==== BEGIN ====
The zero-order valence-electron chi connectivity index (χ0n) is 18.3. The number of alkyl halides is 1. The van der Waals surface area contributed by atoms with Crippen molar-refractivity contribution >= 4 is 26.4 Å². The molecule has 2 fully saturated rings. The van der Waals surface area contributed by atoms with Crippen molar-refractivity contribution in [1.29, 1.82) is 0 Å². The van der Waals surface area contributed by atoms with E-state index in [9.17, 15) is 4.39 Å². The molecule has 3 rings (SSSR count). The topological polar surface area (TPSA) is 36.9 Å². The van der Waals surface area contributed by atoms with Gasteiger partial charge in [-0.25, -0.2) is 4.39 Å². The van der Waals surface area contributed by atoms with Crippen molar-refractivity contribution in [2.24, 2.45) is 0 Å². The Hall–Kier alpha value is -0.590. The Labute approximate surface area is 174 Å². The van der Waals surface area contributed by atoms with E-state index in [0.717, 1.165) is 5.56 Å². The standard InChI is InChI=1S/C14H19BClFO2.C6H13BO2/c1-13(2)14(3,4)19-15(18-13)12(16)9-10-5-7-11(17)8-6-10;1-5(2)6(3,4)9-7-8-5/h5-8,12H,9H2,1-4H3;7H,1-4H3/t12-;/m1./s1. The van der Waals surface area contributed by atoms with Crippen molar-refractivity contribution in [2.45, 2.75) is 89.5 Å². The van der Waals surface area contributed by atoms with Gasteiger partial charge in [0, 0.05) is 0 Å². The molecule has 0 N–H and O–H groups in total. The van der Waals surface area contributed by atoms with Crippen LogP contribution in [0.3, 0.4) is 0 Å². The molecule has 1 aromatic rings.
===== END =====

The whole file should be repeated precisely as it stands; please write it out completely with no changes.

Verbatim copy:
The zero-order valence-electron chi connectivity index (χ0n) is 18.3. The number of alkyl halides is 1. The van der Waals surface area contributed by atoms with Crippen molar-refractivity contribution >= 4 is 26.4 Å². The molecule has 2 fully saturated rings. The van der Waals surface area contributed by atoms with Crippen molar-refractivity contribution in [1.29, 1.82) is 0 Å². The van der Waals surface area contributed by atoms with E-state index in [9.17, 15) is 4.39 Å². The molecule has 3 rings (SSSR count). The topological polar surface area (TPSA) is 36.9 Å². The van der Waals surface area contributed by atoms with Gasteiger partial charge in [-0.25, -0.2) is 4.39 Å². The van der Waals surface area contributed by atoms with Crippen molar-refractivity contribution in [2.24, 2.45) is 0 Å². The Hall–Kier alpha value is -0.590. The Labute approximate surface area is 174 Å². The van der Waals surface area contributed by atoms with E-state index in [0.717, 1.165) is 5.56 Å². The standard InChI is InChI=1S/C14H19BClFO2.C6H13BO2/c1-13(2)14(3,4)19-15(18-13)12(16)9-10-5-7-11(17)8-6-10;1-5(2)6(3,4)9-7-8-5/h5-8,12H,9H2,1-4H3;7H,1-4H3/t12-;/m1./s1. The van der Waals surface area contributed by atoms with Crippen molar-refractivity contribution in [2.45, 2.75) is 89.5 Å². The van der Waals surface area contributed by atoms with Gasteiger partial charge in [0, 0.05) is 0 Å². The molecule has 0 N–H and O–H groups in total. The van der Waals surface area contributed by atoms with Crippen LogP contribution in [0.3, 0.4) is 0 Å². The molecule has 1 aromatic rings.